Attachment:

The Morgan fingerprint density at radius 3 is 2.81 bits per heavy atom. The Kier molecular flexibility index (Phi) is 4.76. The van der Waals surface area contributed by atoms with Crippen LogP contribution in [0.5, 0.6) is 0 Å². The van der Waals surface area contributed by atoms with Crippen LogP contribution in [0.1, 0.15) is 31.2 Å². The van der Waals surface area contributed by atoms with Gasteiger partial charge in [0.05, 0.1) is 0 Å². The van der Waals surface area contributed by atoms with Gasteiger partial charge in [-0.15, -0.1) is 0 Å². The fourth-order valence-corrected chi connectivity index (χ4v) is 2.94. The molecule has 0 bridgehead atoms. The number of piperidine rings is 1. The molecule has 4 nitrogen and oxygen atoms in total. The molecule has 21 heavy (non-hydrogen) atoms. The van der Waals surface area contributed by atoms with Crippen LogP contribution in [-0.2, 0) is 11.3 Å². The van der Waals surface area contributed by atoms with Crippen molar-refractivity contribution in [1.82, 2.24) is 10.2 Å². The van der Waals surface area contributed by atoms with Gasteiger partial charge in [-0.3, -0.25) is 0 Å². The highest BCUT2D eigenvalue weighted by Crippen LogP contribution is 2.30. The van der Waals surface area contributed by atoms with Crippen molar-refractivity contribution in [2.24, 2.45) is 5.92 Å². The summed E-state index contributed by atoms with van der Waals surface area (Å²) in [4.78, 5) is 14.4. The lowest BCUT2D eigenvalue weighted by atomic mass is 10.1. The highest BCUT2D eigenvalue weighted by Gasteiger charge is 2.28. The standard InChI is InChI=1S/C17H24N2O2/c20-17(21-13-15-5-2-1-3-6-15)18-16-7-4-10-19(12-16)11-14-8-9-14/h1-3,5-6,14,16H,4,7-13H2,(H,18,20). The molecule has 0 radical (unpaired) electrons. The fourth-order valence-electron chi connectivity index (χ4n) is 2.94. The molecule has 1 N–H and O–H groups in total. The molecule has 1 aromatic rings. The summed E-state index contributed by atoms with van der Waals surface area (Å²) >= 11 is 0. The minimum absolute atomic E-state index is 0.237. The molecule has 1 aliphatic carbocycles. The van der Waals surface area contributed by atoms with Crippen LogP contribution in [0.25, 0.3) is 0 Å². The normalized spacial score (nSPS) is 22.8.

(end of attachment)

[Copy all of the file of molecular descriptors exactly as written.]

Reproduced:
The Morgan fingerprint density at radius 3 is 2.81 bits per heavy atom. The Kier molecular flexibility index (Phi) is 4.76. The van der Waals surface area contributed by atoms with Crippen LogP contribution in [0.5, 0.6) is 0 Å². The van der Waals surface area contributed by atoms with Crippen LogP contribution in [0.1, 0.15) is 31.2 Å². The van der Waals surface area contributed by atoms with Gasteiger partial charge in [0.05, 0.1) is 0 Å². The van der Waals surface area contributed by atoms with Gasteiger partial charge in [-0.15, -0.1) is 0 Å². The fourth-order valence-corrected chi connectivity index (χ4v) is 2.94. The molecule has 0 bridgehead atoms. The number of piperidine rings is 1. The molecule has 4 nitrogen and oxygen atoms in total. The molecule has 21 heavy (non-hydrogen) atoms. The van der Waals surface area contributed by atoms with Crippen LogP contribution in [-0.2, 0) is 11.3 Å². The van der Waals surface area contributed by atoms with Crippen molar-refractivity contribution in [1.82, 2.24) is 10.2 Å². The van der Waals surface area contributed by atoms with Gasteiger partial charge in [-0.3, -0.25) is 0 Å². The highest BCUT2D eigenvalue weighted by Crippen LogP contribution is 2.30. The van der Waals surface area contributed by atoms with Crippen molar-refractivity contribution in [2.24, 2.45) is 5.92 Å². The summed E-state index contributed by atoms with van der Waals surface area (Å²) in [4.78, 5) is 14.4. The lowest BCUT2D eigenvalue weighted by atomic mass is 10.1. The highest BCUT2D eigenvalue weighted by Gasteiger charge is 2.28. The standard InChI is InChI=1S/C17H24N2O2/c20-17(21-13-15-5-2-1-3-6-15)18-16-7-4-10-19(12-16)11-14-8-9-14/h1-3,5-6,14,16H,4,7-13H2,(H,18,20). The molecule has 0 radical (unpaired) electrons. The fourth-order valence-electron chi connectivity index (χ4n) is 2.94. The molecule has 1 N–H and O–H groups in total. The molecule has 1 aromatic rings. The summed E-state index contributed by atoms with van der Waals surface area (Å²) >= 11 is 0. The minimum absolute atomic E-state index is 0.237. The molecule has 1 aliphatic carbocycles. The van der Waals surface area contributed by atoms with Crippen LogP contribution in [0.25, 0.3) is 0 Å². The normalized spacial score (nSPS) is 22.8.